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The actors strike negotiations have broken down

The two big sticking points between SAG-AFTRA and the AMPTP, explained.

A SAG-AFTRA on strike sign.
SAG-AFTRA is still on strike — and negotiations have broken down again.
Apu Gomes/Getty Images
Alissa Wilkinson covers film and culture for Vox. Alissa is a member of the New York Film Critics Circle and the National Society of Film Critics.

The Hollywood writers strike officially ended on Tuesday, October 10, when the Writers Guild of America (WGA) voted to ratify its contract with the AMPTP (the organization that represents Hollywood’s major studios and production companies). But the actors are still very much on the picket line — and there’s no clear end in sight.

SAG-AFTRA — the 160,000-member union that represents Hollywood’s actors and performers — has been in talks with the AMPTP (Alliance of Motion Picture and Television Producers) since October 2. But late in the evening on October 11, the AMPTP released a statement announcing that talks had been suspended, illuminating the first of two major sticking points in the negotiations.

“It is clear that the gap between the AMPTP and SAG-AFTRA is too great, and conversations are no longer moving us in a productive direction,” the AMPTP’s statement read. The studios laid out their proposals in the statement, highlighting SAG-AFTRA’s demand for a “viewership bonus” that the studios claim would cost an additional $800 million per year, an “untenable economic burden.”

The viewership bonus would increase compensation for performers whose projects are very successful, a measure that would require the studios to make public the viewership for streaming content — something they’ve resisted.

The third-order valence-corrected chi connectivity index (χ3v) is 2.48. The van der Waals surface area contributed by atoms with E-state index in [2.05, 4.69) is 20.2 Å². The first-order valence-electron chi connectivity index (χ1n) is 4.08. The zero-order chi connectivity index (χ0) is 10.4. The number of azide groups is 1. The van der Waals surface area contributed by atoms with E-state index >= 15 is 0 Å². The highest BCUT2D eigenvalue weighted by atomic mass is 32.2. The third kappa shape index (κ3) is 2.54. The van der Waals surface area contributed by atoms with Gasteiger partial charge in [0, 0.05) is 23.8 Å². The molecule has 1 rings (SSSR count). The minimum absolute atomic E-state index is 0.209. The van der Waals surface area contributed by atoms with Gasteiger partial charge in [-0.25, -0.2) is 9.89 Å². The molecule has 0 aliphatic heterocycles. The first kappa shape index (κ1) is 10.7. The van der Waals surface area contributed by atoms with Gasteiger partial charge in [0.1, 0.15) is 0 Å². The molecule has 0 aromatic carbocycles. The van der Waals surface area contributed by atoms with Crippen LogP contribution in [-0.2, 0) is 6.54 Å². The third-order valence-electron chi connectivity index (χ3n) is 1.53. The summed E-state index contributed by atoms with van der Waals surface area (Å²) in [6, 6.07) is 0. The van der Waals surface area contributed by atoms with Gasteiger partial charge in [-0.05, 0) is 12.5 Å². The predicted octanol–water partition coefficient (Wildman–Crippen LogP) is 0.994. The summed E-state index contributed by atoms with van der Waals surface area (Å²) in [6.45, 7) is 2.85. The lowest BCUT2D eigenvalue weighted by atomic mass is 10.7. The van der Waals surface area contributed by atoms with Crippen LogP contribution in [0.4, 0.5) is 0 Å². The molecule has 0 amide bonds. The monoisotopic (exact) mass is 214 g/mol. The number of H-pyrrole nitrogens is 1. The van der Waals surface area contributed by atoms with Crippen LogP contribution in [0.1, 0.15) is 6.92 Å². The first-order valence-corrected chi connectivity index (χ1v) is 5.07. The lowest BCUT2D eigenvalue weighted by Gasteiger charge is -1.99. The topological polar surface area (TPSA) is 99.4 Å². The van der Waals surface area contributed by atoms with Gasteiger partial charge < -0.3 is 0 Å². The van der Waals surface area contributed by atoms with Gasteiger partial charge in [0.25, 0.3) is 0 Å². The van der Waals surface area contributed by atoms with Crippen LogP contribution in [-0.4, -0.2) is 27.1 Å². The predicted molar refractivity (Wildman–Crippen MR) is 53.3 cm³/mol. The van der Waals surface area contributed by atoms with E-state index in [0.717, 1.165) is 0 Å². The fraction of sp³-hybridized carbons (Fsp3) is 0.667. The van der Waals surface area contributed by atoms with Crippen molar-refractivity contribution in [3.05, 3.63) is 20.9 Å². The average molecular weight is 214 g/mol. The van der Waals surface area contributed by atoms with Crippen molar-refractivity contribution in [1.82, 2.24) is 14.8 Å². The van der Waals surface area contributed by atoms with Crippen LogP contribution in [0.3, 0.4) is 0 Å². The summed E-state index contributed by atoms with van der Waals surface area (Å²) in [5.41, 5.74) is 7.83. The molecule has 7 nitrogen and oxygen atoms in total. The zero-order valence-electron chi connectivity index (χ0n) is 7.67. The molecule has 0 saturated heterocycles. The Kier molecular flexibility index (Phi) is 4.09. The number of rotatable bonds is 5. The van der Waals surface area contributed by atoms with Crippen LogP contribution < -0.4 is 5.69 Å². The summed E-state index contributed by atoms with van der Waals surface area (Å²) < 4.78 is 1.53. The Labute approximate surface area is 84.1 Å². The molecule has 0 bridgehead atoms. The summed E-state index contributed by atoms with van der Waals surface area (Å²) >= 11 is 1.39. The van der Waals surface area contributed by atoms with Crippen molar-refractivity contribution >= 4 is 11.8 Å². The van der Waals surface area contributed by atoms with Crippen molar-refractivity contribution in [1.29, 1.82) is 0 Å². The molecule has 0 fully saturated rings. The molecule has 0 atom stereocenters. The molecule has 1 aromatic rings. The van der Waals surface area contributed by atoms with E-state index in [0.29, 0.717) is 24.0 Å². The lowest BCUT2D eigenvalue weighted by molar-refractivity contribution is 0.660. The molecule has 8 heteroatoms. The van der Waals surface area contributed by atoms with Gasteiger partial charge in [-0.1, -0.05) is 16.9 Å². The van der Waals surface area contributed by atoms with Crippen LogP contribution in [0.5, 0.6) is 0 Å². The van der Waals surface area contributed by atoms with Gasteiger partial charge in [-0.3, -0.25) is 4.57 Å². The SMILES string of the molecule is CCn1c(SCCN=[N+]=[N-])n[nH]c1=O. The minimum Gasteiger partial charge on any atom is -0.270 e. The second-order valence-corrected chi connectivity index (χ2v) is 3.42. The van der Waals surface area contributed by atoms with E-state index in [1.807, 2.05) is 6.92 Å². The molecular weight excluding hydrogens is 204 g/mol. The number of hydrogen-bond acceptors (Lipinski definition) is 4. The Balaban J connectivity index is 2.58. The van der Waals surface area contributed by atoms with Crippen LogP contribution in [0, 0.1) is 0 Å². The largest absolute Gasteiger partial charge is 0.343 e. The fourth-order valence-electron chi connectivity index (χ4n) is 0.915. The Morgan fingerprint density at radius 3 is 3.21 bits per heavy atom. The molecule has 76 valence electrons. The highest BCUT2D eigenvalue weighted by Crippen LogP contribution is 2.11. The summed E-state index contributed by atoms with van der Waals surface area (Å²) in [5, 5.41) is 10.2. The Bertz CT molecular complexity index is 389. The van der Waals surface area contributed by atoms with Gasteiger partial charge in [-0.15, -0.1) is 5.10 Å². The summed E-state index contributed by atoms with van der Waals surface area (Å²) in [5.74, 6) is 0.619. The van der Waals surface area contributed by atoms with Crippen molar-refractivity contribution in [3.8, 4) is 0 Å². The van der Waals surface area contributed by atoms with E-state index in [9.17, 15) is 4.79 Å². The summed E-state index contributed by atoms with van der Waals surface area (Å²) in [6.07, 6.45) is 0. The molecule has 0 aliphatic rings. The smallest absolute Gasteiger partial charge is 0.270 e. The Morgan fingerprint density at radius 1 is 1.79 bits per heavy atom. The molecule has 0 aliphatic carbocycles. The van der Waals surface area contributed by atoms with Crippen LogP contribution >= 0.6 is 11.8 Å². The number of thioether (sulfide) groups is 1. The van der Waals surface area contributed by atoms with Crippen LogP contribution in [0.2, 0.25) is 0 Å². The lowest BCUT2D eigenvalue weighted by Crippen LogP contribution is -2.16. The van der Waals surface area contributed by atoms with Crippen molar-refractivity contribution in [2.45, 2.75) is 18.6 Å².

But it seems there’s another major issue at play, in addition to issues of compensation. In the wee hours of October 12, SAG-AFTRA released its own counterstatement, in which the union said that the AMPTP had “presented an offer that was, shockingly, worth less than they proposed before the strike began.” The union also accused the AMPTP of having “misrepresented to the press the cost of the above proposal — overstating it by 60%.”

A SAG-AFTRA on strike picket sign, with the written words “Greed is not good! Gordon Gekko was a bad guy.”
SAG-AFTRA has been on strike since July 14, and it’s not clear when their strike will end.
Michael Tullberg/Getty Images

Yet, according to SAG-AFTRA, the AMPTP’s proposal also “claim[s] to protect performer consent,” but would “demand ‘consent’ on the first day of employment for use of a performer’s digital replica for an entire cinematic universe (or any franchise project).” This has been a sore point since the strike began in July. At the press conference announcing the start of the strike, the union’s National Executive Director and Chief Negotiator Duncan Crabtree-Ireland said that the AMPTP’s proposal for AI “proposed that our background actors should be able to be scanned, get paid for one day’s pay, and their company should own that scan, their image, their likeness and to be able to use it for the rest of eternity in any project they want with no consent and no compensation.” Many of SAG-AFTRA’s members rely on income from working as a background actor (the industry’s term for “extras”) or in minor roles; a proposal like this would severely cut into that work.

For now, talks have been suspended. But as the industry inches toward Oscar season and the content well dries up, both sides of the negotiation feel mounting pressure.

While SAG-AFTRA is on strike, actors do not perform in or promote struck work. While the union has granted waivers to non-AMPTP projects, the usual star-studded red carpets at fall festivals have been considerably less crowded, and some movies (such as Dune: Part Two) have moved out of the fall schedule altogether. Until SAG-AFTRA and the AMPTP come to an agreement, things are at a relative standstill.

Yet, like the WGA — which won nearly everything it asked for after the second-longest strike in its history — SAG-AFTRA says that this is an existential moment for their profession, an inflection point in determining whether acting will be a profession going forward. If the writers strike demonstrates anything, this may, in the end, be a waiting game.